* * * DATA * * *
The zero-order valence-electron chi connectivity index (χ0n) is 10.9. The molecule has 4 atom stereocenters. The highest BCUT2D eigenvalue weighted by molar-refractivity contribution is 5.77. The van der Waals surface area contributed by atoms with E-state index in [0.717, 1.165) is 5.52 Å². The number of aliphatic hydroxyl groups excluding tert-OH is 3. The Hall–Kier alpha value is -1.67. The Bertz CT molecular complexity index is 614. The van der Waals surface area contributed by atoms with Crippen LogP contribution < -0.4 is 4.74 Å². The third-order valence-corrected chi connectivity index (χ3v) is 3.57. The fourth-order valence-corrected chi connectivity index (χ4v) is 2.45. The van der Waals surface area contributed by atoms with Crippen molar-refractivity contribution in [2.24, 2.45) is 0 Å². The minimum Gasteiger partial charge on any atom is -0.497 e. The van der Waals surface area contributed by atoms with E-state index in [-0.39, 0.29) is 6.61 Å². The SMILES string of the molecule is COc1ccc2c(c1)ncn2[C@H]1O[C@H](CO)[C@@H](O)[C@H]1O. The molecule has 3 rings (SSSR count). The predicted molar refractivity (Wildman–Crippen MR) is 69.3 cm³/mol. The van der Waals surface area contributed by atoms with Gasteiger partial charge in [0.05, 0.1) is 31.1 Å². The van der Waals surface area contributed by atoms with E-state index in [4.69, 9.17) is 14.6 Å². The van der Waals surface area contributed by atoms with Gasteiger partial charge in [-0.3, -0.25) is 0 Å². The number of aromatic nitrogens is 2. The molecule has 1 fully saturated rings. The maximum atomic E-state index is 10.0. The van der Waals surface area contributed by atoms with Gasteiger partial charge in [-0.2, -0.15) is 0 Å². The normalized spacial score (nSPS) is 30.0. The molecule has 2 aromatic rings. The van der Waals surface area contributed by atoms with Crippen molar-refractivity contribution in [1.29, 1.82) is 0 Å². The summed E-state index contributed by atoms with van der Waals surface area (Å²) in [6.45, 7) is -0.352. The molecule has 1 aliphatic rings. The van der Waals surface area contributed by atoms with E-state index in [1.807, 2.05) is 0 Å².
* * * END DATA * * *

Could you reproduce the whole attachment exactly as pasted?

The zero-order valence-electron chi connectivity index (χ0n) is 10.9. The molecule has 4 atom stereocenters. The highest BCUT2D eigenvalue weighted by molar-refractivity contribution is 5.77. The van der Waals surface area contributed by atoms with E-state index in [0.717, 1.165) is 5.52 Å². The number of aliphatic hydroxyl groups excluding tert-OH is 3. The Hall–Kier alpha value is -1.67. The Bertz CT molecular complexity index is 614. The van der Waals surface area contributed by atoms with Crippen LogP contribution < -0.4 is 4.74 Å². The third-order valence-corrected chi connectivity index (χ3v) is 3.57. The fourth-order valence-corrected chi connectivity index (χ4v) is 2.45. The van der Waals surface area contributed by atoms with Crippen molar-refractivity contribution in [2.24, 2.45) is 0 Å². The minimum Gasteiger partial charge on any atom is -0.497 e. The van der Waals surface area contributed by atoms with E-state index in [-0.39, 0.29) is 6.61 Å². The SMILES string of the molecule is COc1ccc2c(c1)ncn2[C@H]1O[C@H](CO)[C@@H](O)[C@H]1O. The molecule has 3 rings (SSSR count). The predicted molar refractivity (Wildman–Crippen MR) is 69.3 cm³/mol. The van der Waals surface area contributed by atoms with Gasteiger partial charge in [0.05, 0.1) is 31.1 Å². The van der Waals surface area contributed by atoms with E-state index in [4.69, 9.17) is 14.6 Å². The van der Waals surface area contributed by atoms with Gasteiger partial charge in [-0.3, -0.25) is 0 Å². The number of aromatic nitrogens is 2. The molecule has 1 fully saturated rings. The maximum atomic E-state index is 10.0. The van der Waals surface area contributed by atoms with Gasteiger partial charge in [-0.2, -0.15) is 0 Å². The normalized spacial score (nSPS) is 30.0. The molecule has 2 aromatic rings. The van der Waals surface area contributed by atoms with Crippen molar-refractivity contribution in [1.29, 1.82) is 0 Å². The summed E-state index contributed by atoms with van der Waals surface area (Å²) in [6.45, 7) is -0.352. The molecule has 1 aliphatic rings. The van der Waals surface area contributed by atoms with E-state index in [1.807, 2.05) is 0 Å².